Please note that there are two different conference venues:
June 14/15 - Century City Conference Centre
June 16 - Kirstenbosch Conference Centre (transportation available)
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Wednesday, June 14 • 14:30 - 16:00
Youth at Risk - Jabulani Gilford Kheswa, Inês Castiço

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Youth at Risk

Abstract #274
Title: Behaviour leading crime among graduated initiates “amakrwala”? at one Further Education Training Colleges in the Eastern Cape, South Africa.
 Jabulani Gilford Kheswa (University of Fort Hare, South Africa)
Co-Authors: X. Dayi, M. N. Mahola
Introduction: Traditional male circumcision siignifies cultural restoration in most black communities in South Africa. Grounded in Erikson’s  psychosocial developmental theory and Agnew’s gender strain theory, literature demonstrated that the qualities of endurance, manliness and respect conveyed during training by their mentors, result in male youth reaching responsible adulthood.
Methods: The main aim of the study was to determine the nature and behaviours leading to crime among graduated initiates “amakrwala”? at the Further Education Training Colleges, in the Eastern Cape, South Africa.  A qualitative approach was employed to gather data from 10 purposively sampled Xhosa- speaking amakrwala, aged 16-26, using open-ended questionnaires. The ethics were adhered to throughout the study.
Findings: The findings show that amkrwala demonstrated educational aspirations and contributed their self-efficacy to father-son communication and self-control. However, incidents of multiple sexual partners were reported amongst the participants. It is thus that there should be programmes to educate male youth about the significance of restoring cultural practices.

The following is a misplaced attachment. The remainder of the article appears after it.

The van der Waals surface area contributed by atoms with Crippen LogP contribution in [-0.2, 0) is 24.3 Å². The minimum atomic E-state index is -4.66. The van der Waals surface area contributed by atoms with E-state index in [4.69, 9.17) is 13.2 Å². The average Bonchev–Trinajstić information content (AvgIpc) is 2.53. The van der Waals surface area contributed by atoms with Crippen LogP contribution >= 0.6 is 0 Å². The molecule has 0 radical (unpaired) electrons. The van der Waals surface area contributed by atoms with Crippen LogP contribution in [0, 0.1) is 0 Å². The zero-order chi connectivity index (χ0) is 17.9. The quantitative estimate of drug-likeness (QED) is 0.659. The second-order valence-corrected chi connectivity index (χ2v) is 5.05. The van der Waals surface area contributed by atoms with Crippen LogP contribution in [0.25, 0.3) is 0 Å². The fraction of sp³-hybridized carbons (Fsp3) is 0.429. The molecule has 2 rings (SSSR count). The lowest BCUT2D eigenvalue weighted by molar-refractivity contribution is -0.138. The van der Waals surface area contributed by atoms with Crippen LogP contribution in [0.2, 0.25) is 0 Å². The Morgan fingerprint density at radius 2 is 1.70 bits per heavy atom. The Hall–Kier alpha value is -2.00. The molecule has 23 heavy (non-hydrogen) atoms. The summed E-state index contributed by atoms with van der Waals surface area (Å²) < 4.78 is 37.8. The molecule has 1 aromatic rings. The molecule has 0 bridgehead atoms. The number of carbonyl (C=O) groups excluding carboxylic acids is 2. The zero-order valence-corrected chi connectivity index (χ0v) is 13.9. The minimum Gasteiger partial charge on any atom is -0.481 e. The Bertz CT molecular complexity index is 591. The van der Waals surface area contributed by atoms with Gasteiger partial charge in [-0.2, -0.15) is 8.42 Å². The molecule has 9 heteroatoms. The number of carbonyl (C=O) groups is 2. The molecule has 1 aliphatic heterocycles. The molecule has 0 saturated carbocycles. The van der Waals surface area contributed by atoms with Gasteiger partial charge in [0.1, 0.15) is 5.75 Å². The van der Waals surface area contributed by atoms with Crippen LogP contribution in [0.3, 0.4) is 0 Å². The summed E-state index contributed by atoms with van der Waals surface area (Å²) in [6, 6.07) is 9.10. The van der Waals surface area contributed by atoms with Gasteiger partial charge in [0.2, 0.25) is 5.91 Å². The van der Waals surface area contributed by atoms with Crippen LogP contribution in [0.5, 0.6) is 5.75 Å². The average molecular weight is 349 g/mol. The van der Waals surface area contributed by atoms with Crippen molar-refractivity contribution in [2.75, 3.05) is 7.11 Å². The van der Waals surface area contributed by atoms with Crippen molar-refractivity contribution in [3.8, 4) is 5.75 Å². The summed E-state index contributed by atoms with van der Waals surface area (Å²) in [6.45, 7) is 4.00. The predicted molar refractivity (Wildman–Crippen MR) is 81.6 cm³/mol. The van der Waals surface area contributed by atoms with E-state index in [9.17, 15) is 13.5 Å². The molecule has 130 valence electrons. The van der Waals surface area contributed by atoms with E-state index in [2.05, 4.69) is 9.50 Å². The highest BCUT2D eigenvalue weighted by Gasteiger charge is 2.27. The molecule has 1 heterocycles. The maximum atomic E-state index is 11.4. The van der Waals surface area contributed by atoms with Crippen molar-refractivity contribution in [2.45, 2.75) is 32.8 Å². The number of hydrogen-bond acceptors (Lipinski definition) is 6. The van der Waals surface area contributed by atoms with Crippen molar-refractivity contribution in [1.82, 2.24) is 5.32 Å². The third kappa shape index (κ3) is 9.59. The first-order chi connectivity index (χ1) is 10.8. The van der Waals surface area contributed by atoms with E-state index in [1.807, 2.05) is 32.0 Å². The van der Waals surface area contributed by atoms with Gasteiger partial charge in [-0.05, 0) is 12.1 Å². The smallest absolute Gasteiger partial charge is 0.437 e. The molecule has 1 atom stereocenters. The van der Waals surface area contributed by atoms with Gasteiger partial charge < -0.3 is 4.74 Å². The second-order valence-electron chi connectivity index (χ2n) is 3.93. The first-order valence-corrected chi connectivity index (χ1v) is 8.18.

Abstract #181
Title: Youth’s resilience according to CYRM 28 score: institutionalized vs non institutionalized youth in Baixo Alentejo, Portugal
Presenter: Ines Castico (ULSBA, Portugal)
Co-Authors: Isabel Santos, Mariana Maria Piteira Arnaud, Luís Manuel Pacheco Botelho
Introduction: Resilience is a complex dynamic process that determines the capacity to overcome hardship. According to Child and Youth Resilience Measure (CYRM), not only intrinsic skills but also external factors (religion, culture, education and  relationships) are involved. In this project, the CYRM-28 score was applied to children/youth living in and outside
Methods: childcare institutions in a small city located in Alentejo, Portugal. Our goal was to verify whether resilience was affected by institutionalization in order to prevent its potentially deleterious effects.  Methods:A translated version of the CYRM-28 score was applied to a convenience sample of 57 individuals, 24 institutionalized (Inst) and 33 non-institutionalized (NInst) aged 10 to 24. Results were inserted in a database and analyzed using SPSS ®.  Findings:  Slightly lower scores were found in all CYRM-28 subscales of institutionalized individuals. This was mostly notorious in individual capacities (mean±st deviation:  NInst 50,38±3,1 versus Inst 44,2±4,4), especially in the peer
Findings: support subset of questions (mean±st deviation:  NInst 9,28±0,81 versus Inst 7,0±2,09). Implications:  Surprisingly, peers support and not caregivers’ related factors were observed as the poorest contributors to resilience in the studied institutions. This is possibly a sign of the high quality of care given. Nonetheless, peer interactions should be supervised.


Ines Castico

Unidade Local de Saude do Baixo Alentejo

Wednesday June 14, 2017 14:30 - 16:00 SAST
Room 04 Century City Conference Centre

Attendees (4)